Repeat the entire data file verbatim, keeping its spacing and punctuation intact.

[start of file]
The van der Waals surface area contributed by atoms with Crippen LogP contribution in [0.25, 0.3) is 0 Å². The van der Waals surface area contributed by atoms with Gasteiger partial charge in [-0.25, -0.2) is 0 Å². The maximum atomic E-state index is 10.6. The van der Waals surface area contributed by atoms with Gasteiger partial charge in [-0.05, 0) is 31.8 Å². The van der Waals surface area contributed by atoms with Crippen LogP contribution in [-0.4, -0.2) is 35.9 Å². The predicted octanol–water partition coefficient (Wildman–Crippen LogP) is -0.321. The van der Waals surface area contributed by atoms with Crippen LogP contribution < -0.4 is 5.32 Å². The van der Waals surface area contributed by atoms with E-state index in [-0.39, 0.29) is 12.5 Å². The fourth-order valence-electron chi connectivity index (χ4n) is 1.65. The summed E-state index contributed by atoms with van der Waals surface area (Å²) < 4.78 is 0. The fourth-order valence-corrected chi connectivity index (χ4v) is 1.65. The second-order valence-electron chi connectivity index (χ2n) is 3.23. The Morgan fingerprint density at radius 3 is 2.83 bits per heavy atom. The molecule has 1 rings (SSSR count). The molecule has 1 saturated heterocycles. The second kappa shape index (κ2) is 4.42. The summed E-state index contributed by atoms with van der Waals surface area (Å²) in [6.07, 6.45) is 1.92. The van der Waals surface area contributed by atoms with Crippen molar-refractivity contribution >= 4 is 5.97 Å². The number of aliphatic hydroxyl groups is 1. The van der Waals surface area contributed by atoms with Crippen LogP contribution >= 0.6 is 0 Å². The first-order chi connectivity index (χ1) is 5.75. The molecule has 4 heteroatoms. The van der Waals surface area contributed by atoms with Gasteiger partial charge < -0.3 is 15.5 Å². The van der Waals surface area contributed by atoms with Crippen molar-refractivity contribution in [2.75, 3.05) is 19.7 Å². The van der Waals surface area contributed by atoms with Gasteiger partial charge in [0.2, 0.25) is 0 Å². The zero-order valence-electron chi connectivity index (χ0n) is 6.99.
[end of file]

The van der Waals surface area contributed by atoms with Crippen LogP contribution in [0.25, 0.3) is 0 Å². The van der Waals surface area contributed by atoms with Gasteiger partial charge in [-0.25, -0.2) is 0 Å². The maximum atomic E-state index is 10.6. The van der Waals surface area contributed by atoms with Gasteiger partial charge in [-0.05, 0) is 31.8 Å². The van der Waals surface area contributed by atoms with Crippen LogP contribution in [-0.4, -0.2) is 35.9 Å². The predicted octanol–water partition coefficient (Wildman–Crippen LogP) is -0.321. The van der Waals surface area contributed by atoms with Crippen LogP contribution < -0.4 is 5.32 Å². The van der Waals surface area contributed by atoms with E-state index in [-0.39, 0.29) is 12.5 Å². The fourth-order valence-electron chi connectivity index (χ4n) is 1.65. The summed E-state index contributed by atoms with van der Waals surface area (Å²) < 4.78 is 0. The fourth-order valence-corrected chi connectivity index (χ4v) is 1.65. The second-order valence-electron chi connectivity index (χ2n) is 3.23. The Morgan fingerprint density at radius 3 is 2.83 bits per heavy atom. The molecule has 1 rings (SSSR count). The molecule has 1 saturated heterocycles. The second kappa shape index (κ2) is 4.42. The summed E-state index contributed by atoms with van der Waals surface area (Å²) in [6.07, 6.45) is 1.92. The van der Waals surface area contributed by atoms with Crippen molar-refractivity contribution >= 4 is 5.97 Å². The number of aliphatic hydroxyl groups is 1. The van der Waals surface area contributed by atoms with Crippen LogP contribution >= 0.6 is 0 Å². The first-order chi connectivity index (χ1) is 5.75. The molecule has 4 heteroatoms. The van der Waals surface area contributed by atoms with Gasteiger partial charge < -0.3 is 15.5 Å². The van der Waals surface area contributed by atoms with Crippen molar-refractivity contribution in [2.75, 3.05) is 19.7 Å². The van der Waals surface area contributed by atoms with Gasteiger partial charge in [0.2, 0.25) is 0 Å². The zero-order valence-electron chi connectivity index (χ0n) is 6.99.